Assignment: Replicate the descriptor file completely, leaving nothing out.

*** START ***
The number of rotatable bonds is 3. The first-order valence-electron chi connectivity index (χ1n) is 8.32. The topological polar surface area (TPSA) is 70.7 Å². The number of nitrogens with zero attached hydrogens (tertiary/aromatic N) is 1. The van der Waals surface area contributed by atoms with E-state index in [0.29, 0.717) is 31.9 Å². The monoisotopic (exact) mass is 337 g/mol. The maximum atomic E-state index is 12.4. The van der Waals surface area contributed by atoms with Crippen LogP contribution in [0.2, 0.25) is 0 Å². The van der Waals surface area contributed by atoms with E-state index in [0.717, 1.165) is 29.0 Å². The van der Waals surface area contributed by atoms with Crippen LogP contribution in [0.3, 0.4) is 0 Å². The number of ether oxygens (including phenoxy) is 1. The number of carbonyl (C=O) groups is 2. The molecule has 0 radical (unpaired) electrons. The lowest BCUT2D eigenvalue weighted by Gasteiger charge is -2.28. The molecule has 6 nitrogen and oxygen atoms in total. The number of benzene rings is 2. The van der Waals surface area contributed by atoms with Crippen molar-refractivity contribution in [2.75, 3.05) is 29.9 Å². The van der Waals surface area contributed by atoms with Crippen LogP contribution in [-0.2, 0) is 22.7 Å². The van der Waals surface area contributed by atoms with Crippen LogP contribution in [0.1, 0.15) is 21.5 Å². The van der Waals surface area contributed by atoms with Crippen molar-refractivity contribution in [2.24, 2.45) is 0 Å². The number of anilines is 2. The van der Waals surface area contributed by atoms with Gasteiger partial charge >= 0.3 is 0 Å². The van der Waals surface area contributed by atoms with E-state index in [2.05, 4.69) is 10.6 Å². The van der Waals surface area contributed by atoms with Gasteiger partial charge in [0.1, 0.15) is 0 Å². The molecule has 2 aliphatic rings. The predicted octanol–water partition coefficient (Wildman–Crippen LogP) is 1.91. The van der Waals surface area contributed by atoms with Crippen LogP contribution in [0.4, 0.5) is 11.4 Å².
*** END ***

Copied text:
The number of rotatable bonds is 3. The first-order valence-electron chi connectivity index (χ1n) is 8.32. The topological polar surface area (TPSA) is 70.7 Å². The number of nitrogens with zero attached hydrogens (tertiary/aromatic N) is 1. The van der Waals surface area contributed by atoms with E-state index in [0.29, 0.717) is 31.9 Å². The monoisotopic (exact) mass is 337 g/mol. The maximum atomic E-state index is 12.4. The van der Waals surface area contributed by atoms with Crippen LogP contribution in [0.2, 0.25) is 0 Å². The van der Waals surface area contributed by atoms with E-state index in [0.717, 1.165) is 29.0 Å². The van der Waals surface area contributed by atoms with Crippen LogP contribution in [0.3, 0.4) is 0 Å². The number of ether oxygens (including phenoxy) is 1. The number of carbonyl (C=O) groups is 2. The molecule has 0 radical (unpaired) electrons. The lowest BCUT2D eigenvalue weighted by Gasteiger charge is -2.28. The molecule has 6 nitrogen and oxygen atoms in total. The number of benzene rings is 2. The van der Waals surface area contributed by atoms with Crippen molar-refractivity contribution in [2.75, 3.05) is 29.9 Å². The van der Waals surface area contributed by atoms with Crippen LogP contribution in [-0.2, 0) is 22.7 Å². The van der Waals surface area contributed by atoms with Crippen LogP contribution in [0.1, 0.15) is 21.5 Å². The van der Waals surface area contributed by atoms with Crippen molar-refractivity contribution in [2.24, 2.45) is 0 Å². The number of anilines is 2. The van der Waals surface area contributed by atoms with Gasteiger partial charge >= 0.3 is 0 Å². The van der Waals surface area contributed by atoms with E-state index in [2.05, 4.69) is 10.6 Å². The van der Waals surface area contributed by atoms with Gasteiger partial charge in [0.1, 0.15) is 0 Å². The molecule has 2 aliphatic rings. The predicted octanol–water partition coefficient (Wildman–Crippen LogP) is 1.91. The van der Waals surface area contributed by atoms with Crippen LogP contribution in [0.4, 0.5) is 11.4 Å².